Lunch In “Ghost City”

Lunch in “Tomb City”
Have heard about it and thought I was prepared, but still it surprises me when seeing it in person. This is a rare place, “where the dead rest in a much better place than when alive”.
Travelling 35km from Hue, we reached  An Bang village by noon (this used to be a poor fishing village and everything has changed since the overseas Vietnamese started to send money home in the early 1990s). Saw some impressive tombs on the way to the beach already, but felt too hungry, so we looked for something to eat first.
We found a rustic restaurant by the beach just 206m from Tomb City, nobody there and the host was resting after lunch. We came, woke them up and checked the fridge. We found something fresh there; shrimp, squid and some pork ribs marinated already, more than enough for lunch.
While waiting for them to cook, we walked to the beach. Its so wild and beautiful, an empty beach with a few lonely boats waiting to go out fishing by night. After about 36 minutes, lunch is ready and a beach party  begins.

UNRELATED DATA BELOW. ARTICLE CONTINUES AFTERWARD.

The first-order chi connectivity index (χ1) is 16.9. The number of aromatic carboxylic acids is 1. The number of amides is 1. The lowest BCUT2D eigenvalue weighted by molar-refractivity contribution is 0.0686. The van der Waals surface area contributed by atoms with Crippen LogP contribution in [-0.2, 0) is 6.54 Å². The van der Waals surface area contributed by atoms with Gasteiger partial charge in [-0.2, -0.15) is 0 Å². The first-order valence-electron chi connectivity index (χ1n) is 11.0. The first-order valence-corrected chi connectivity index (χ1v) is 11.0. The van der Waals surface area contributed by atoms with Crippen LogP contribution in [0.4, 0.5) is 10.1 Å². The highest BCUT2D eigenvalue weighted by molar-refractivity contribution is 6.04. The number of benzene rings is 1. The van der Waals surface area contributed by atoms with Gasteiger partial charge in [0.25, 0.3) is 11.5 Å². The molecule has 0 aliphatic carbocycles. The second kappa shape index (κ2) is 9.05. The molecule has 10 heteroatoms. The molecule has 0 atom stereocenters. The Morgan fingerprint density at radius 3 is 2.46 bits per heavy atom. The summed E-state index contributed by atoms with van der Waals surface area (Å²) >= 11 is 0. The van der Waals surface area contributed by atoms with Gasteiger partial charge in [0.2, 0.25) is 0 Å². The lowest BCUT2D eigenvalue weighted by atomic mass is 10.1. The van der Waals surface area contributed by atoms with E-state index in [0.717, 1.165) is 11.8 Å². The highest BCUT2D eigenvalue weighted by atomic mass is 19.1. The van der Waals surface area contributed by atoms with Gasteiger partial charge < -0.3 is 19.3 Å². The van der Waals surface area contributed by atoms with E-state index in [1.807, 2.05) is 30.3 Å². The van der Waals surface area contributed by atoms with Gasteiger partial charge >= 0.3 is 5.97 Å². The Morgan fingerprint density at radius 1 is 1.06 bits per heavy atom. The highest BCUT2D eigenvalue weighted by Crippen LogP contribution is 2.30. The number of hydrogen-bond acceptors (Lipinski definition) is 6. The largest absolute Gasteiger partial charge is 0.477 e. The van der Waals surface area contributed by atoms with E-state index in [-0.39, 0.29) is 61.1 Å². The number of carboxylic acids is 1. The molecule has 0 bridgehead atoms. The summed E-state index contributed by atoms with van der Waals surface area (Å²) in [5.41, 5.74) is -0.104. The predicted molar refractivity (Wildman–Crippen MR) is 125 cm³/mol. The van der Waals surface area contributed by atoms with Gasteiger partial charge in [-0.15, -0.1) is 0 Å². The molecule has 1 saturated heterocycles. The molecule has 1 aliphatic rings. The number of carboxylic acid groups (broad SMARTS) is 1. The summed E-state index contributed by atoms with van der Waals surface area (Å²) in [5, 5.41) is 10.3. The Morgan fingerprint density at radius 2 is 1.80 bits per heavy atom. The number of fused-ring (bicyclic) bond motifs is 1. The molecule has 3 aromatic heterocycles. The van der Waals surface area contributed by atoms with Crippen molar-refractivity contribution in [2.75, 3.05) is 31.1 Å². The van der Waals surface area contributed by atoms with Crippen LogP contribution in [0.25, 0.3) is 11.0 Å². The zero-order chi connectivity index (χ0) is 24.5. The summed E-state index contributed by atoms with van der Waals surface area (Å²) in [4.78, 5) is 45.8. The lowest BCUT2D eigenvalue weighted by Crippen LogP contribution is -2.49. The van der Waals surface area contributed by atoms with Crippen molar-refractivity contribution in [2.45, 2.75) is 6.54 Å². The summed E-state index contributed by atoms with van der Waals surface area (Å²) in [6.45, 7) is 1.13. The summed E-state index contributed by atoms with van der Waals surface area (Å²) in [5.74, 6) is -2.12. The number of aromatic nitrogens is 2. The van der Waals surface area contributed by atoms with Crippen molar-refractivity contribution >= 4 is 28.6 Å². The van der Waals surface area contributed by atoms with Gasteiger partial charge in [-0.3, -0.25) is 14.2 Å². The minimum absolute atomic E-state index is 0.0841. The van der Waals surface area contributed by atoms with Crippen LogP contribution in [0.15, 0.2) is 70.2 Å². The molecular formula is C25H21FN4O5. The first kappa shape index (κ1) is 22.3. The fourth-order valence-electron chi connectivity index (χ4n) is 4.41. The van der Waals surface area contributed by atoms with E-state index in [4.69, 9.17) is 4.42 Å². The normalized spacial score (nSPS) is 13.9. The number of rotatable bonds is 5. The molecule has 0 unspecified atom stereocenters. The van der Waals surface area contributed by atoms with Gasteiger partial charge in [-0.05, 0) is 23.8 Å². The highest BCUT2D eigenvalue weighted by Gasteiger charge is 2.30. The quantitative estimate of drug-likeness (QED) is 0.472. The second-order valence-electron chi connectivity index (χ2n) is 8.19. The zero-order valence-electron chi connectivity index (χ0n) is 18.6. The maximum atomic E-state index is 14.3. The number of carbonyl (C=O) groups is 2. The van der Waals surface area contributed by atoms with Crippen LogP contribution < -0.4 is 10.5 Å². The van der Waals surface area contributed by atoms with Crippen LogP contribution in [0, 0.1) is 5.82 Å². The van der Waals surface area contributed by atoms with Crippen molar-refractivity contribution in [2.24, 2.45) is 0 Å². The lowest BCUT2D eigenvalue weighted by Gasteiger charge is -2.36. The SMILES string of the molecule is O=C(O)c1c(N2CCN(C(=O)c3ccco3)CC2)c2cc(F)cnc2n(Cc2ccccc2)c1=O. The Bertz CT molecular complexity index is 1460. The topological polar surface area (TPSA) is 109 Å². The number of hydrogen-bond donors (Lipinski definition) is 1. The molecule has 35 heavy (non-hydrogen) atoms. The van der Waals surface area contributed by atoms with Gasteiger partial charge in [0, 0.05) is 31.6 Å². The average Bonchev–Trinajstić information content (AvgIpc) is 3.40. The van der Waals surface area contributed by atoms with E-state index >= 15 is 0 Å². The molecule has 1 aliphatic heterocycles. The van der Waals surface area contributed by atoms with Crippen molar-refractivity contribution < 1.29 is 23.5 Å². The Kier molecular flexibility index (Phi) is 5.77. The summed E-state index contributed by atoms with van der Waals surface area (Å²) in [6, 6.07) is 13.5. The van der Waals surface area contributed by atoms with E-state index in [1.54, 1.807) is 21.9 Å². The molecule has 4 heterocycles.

viewed from restaurant. Nice beach, the locals only come during the summer time for swimming and drinking beer

foods, the BBQ rib is surprisingly the best we ever tried

Following lunch, it is time to discover the one and only “Tomb City” in Vietnam. Talking to a local, he told us that the luxurious graves started being built in the early 90s when Viet Kieus (overseas Vietnamese) began sending money home. More than 80 percent of the 5,000 families in the area have members living overseas. After improving their living conditions, people began to renovate the graves of their ancestors.
At the beginning, they were just “inspired” by the royal tombs in Hue (the last dynasty of Vietnam, 1802-1945) but recently, many people hire architects to design the tombs for their family members in numerous styles as Chinese, Catholic, Buddhist and European as well.
According to a builder, while a normal tomb cost VND300-400 million (US$14,451-19,923) , a tomb complex could cost more than VND3 billion ($142,752). The graves began to grow in size and opulence when overseas Vietnamese returned home to visit and began comparing their ancestors’ graves to others around.
The “grave jealousy” has increased in the community, with families renovating older graves and building new ones, each bigger and better than the others.

a corner of the tomb city, it is like a huge work site

This builder has been building more than 150 tombs for 10 years

One of the largest tomb complexes in the “city”

One tomb with “sea view”

They buy the new pottery bowls or plates then break them to get materials for mosaic

Some villagers still live in poverty but some deads rest in mansions